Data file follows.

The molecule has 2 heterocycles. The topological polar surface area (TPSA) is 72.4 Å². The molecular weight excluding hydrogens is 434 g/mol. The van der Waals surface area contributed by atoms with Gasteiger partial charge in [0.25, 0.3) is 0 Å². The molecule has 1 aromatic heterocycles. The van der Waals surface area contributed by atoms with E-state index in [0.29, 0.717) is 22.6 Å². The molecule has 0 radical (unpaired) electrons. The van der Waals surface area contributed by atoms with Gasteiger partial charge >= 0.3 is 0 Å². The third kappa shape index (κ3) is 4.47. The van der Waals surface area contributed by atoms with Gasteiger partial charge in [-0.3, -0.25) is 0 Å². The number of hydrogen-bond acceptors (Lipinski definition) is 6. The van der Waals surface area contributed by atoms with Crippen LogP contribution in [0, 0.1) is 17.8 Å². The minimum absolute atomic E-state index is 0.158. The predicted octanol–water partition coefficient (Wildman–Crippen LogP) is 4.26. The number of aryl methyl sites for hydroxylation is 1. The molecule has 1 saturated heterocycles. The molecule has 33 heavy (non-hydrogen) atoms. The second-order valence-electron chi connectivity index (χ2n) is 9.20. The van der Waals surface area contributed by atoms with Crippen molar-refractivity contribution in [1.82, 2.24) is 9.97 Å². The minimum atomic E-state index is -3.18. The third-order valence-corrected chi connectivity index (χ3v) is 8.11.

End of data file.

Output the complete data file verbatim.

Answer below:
The molecule has 2 heterocycles. The topological polar surface area (TPSA) is 72.4 Å². The molecular weight excluding hydrogens is 434 g/mol. The van der Waals surface area contributed by atoms with Gasteiger partial charge in [0.25, 0.3) is 0 Å². The molecule has 1 aromatic heterocycles. The van der Waals surface area contributed by atoms with E-state index in [0.29, 0.717) is 22.6 Å². The molecule has 0 radical (unpaired) electrons. The van der Waals surface area contributed by atoms with Gasteiger partial charge >= 0.3 is 0 Å². The third kappa shape index (κ3) is 4.47. The van der Waals surface area contributed by atoms with Gasteiger partial charge in [-0.3, -0.25) is 0 Å². The number of hydrogen-bond acceptors (Lipinski definition) is 6. The van der Waals surface area contributed by atoms with Crippen LogP contribution in [0, 0.1) is 17.8 Å². The minimum absolute atomic E-state index is 0.158. The predicted octanol–water partition coefficient (Wildman–Crippen LogP) is 4.26. The number of aryl methyl sites for hydroxylation is 1. The molecule has 1 saturated heterocycles. The molecule has 33 heavy (non-hydrogen) atoms. The second-order valence-electron chi connectivity index (χ2n) is 9.20. The van der Waals surface area contributed by atoms with Crippen molar-refractivity contribution in [1.82, 2.24) is 9.97 Å². The minimum atomic E-state index is -3.18. The third-order valence-corrected chi connectivity index (χ3v) is 8.11.